Our Sephardic Heritage Michael Rudolph
The Jewish cultural expression of most of our Tikkun America congregations is Ashkenaz in expression – that is, culture derived from Jews who lived in the region along the Rhine that is now Germany. Nevertheless, God has blessed many of our congregations with a goodly number of Hispanic members, some of whom have recently discovered that they are Jews.
These folks’ historic Jewish culture was not Ashkenazim, but rather Sephardic.
You don’t find this kind of discovery – that you are a Jew – as often among the Ashkenazim, because their history does not include a period where they hid their Jewish identity for self-preservation. But, many of the Sephardim of Spain and Portugal hid their Jewish identities during the Middle Ages, and often so deeply that today (some six hundred years later) many Hispanics in the western hemisphere are only now discovering that they are in fact Jewish.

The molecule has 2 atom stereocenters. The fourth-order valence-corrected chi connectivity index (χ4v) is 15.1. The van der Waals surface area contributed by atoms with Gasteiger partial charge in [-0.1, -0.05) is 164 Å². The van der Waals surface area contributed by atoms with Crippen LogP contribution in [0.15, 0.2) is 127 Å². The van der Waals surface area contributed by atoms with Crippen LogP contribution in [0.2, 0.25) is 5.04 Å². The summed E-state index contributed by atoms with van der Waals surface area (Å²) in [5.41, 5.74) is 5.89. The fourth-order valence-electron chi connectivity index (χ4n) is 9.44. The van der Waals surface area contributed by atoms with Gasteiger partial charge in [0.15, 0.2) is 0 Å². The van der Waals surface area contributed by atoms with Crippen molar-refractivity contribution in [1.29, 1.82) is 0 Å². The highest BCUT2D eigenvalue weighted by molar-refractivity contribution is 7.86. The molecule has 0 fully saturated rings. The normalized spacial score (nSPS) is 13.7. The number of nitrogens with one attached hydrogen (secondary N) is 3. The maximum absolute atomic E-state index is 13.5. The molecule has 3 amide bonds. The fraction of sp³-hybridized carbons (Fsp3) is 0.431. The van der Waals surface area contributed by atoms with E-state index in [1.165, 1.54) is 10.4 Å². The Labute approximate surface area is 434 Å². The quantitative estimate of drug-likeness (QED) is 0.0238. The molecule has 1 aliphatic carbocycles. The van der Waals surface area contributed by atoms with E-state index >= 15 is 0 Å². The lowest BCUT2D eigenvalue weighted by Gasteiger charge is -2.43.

Much of Jewish History goes back to the area in and around Jerusalem. When the Jews were expelled from there shortly after 70 C.E. (and even before that), they dispersed to where they were more tolerated or less persecuted. This led to a complicated pattern of migration. A large number of Jews ended up on the Iberian Peninsula in what is now Spain and Portugal, and a smaller but significant number settled in a region along the Rhine (Ashkenaz) River which may broadly be said to be modern Germany. These Ashkenazim eventually spread out to other parts of the continent, so today, Ashkenazim are considered Jews whose Jewish cultural expression derives from Eastern Europe.
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